UW men's basketball: Top-ranked Wildcats play like Dobermans

christian.caple@thenewstribune.comJanuary 4, 2014 

TUCSON, Ariz. — So many banners hang from the ceiling of the McKale Center, it can be easy for visitors to Arizona’s home court to spend a few minutes in awe of the building’s history.

The current roster isn’t bad, either. And so the top-ranked Wildcats (14-0, 1-0 Pac-12 Conference) have the full attention of the visiting Washington Huskies and coach Lorenzo Romar, who on Saturday will take their turn at trying to knock off the Pac-12’s premier beast.

All others have failed. Most recently, Washington State scored 25 points in a humiliating loss Thursday night at McKale.

The Wildcats’ defensive performance in that game, Romar said, was “confirmation. They’re

awfully good.”

It was also confirmation that if the Huskies (9-5, 1-0) are to have a chance Saturday, their transition game — and, therefore, their own defense — must be as on point as it was during Thursday’s impressive 76-65 victory at Arizona State.

They must rebound, too: Arizona ranks third nationally in rebounding margin (12.6) and snags 41.5 percent of all offensive rebounds available.

“They miss a shot, it’s almost like part of their offense,” Romar said.

A half-court-style game is not likely to favor the Huskies. Arizona has earned its No. 1 ranking by playing defense better than most teams in the country, limiting opponents to 54.4 points a game (third best nationally) and holding them to 36.2 percent shooting from the field (fifth best).

“Once they get back and they’re set, you have all these panthers back there ready to pounce — these Dobermans, man,” Romar said. “It makes it a little more difficult to score. If we can get out and get some easy baskets, that would definitely help our cause.”

The teams are different in style and composition. Arizona starts three players — freshman forward Aaron Gordon, sophomore forward Brandon Ashley and 7-foot sophomore center Kaleb Tarczewski — who are listed as 6-8 or taller. Washington starts four guards — none taller than 6-5 — and one forward.

As such, the Huskies want to run and attempt to force mismatches in transition – and in their half-court sets.

Asked how he thinks UW’s smaller lineup matches up with the lengthy Wildcats, Romar said: “We’ll find out. We’re going to have to be scrappy. We can’t sit back and let them go at us. We have to be aggressive because we’re going to have a size disadvantage obviously.”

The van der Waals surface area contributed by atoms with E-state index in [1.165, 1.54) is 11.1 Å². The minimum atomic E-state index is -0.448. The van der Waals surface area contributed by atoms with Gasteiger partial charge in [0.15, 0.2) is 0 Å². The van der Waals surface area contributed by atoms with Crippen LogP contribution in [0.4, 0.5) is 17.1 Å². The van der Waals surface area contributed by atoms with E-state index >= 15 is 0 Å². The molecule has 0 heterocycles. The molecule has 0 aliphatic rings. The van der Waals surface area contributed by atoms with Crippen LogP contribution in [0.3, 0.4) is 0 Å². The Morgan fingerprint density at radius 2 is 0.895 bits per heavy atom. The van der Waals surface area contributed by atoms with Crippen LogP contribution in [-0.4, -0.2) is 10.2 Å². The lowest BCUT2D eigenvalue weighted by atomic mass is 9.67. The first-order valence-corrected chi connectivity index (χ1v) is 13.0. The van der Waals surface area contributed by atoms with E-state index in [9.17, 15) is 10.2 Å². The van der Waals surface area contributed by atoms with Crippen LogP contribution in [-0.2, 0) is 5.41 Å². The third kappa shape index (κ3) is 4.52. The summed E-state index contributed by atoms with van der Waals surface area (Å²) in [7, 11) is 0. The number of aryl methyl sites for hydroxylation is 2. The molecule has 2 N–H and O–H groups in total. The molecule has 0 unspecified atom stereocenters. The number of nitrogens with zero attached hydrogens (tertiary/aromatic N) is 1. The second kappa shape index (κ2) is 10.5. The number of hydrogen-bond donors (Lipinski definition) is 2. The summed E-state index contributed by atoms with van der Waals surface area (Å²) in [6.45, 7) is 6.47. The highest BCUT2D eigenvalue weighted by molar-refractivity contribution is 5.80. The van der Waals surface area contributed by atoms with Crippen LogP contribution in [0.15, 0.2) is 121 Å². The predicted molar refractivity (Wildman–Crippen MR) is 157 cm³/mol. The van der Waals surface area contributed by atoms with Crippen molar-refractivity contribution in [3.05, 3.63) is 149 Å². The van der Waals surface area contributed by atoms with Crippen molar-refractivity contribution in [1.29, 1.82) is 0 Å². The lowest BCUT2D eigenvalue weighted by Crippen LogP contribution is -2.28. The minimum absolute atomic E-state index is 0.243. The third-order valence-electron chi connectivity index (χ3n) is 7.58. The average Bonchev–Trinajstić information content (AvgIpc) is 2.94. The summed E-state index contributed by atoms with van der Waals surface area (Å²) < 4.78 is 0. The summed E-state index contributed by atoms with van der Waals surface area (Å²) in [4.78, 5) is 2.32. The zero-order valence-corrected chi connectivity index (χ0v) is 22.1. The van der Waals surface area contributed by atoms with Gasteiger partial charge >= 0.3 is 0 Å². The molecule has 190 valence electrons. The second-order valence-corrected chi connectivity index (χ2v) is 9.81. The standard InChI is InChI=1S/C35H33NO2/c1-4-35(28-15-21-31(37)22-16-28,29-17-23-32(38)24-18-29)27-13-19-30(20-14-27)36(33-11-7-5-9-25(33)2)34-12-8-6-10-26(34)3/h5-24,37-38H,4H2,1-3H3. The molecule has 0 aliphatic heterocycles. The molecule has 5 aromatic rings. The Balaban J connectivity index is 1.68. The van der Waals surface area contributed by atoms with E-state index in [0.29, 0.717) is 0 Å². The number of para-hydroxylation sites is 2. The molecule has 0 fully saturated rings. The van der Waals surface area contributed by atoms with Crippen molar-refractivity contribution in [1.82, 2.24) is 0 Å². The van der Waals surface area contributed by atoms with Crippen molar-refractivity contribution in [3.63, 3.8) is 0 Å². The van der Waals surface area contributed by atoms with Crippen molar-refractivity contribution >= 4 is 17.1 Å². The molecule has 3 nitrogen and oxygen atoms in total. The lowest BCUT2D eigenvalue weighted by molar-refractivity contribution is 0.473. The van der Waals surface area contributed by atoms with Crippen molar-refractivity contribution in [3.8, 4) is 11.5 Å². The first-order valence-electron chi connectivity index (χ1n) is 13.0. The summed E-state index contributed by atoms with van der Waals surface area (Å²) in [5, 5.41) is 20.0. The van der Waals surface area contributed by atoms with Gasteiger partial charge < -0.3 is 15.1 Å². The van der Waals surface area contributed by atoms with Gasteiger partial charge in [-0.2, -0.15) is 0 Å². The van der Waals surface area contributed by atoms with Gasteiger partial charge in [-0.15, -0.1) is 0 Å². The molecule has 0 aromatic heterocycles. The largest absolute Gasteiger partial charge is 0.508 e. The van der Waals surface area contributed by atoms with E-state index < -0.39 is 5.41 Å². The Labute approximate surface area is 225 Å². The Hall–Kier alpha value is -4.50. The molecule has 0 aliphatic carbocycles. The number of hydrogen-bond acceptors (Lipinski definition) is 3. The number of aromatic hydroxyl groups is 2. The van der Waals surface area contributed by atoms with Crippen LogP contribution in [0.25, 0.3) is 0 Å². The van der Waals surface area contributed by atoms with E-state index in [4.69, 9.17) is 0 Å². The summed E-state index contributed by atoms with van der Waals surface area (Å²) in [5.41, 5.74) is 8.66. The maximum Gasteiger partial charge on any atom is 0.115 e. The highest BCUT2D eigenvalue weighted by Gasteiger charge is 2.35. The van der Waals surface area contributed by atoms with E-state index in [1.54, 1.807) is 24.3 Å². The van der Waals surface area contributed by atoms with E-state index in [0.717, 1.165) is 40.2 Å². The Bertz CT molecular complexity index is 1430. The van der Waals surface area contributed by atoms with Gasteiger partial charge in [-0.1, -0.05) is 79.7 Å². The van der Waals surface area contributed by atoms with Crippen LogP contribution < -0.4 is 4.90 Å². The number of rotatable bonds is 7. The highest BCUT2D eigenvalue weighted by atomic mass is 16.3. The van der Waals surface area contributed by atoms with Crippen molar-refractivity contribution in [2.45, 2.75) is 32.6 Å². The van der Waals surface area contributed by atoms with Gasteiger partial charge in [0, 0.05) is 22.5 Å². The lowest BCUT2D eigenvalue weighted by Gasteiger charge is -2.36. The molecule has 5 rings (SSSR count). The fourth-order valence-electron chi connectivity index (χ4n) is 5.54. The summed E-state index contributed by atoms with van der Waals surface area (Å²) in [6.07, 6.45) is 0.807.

UW forward Perris Blackwell, who at 6-9 is the tallest player in the Huskies’ starting lineup, said he hopes his team can use the Wildcats’ size against them.

“It’s going to be a challenge, but they have to guard us on the opposite end,” Blackwell said. “They’ve got bigs, and we’re going to have some smaller guys guarding them, so we’re just working on what we’re going to do on defense with fronting and being on the help side.”

This will be UW’s third game against a top-ranked team in Romar’s 12-year career. The Huskies defeated Stanford on the final day of the regular season in 2004, and they lost to UCLA early in conference play during the 2006-07 season.

“That’s why you play Division I basketball,” said junior forward Desmond Simmons, whose defensive acuity surely will be relied upon Saturday. “That’s why you come to the Pac-12, to play in games like this.”


There are more than a few folks who believe Gordon, a five-star recruit from San Jose, Calif., and Arizona’s leading rebounder as a freshman, would have looked OK in a Washington uniform.

Romar is one of them. The UW coach has been friends with Gordon’s father for years, and thought he was favoring the Huskies for a long while during the recruiting process.

“For a long time, he was coming to Washington,” Romar said. “But he came to Arizona, and he was very impressed with what was going on. He felt here he could have a chance to win a national championship.”

christian.caple@thenewstribune.com blog.thenewstribune.com/uwsports @ChristianCaple

The News Tribune is pleased to provide this opportunity to share information, experiences and observations about what's in the news. Some of the comments may be reprinted elsewhere in the site or in the newspaper. We encourage lively, open debate on the issues of the day, and ask that you refrain from profanity, hate speech, personal comments and remarks that are off point. Thank you for taking the time to offer your thoughts.

Commenting FAQs | Terms of Service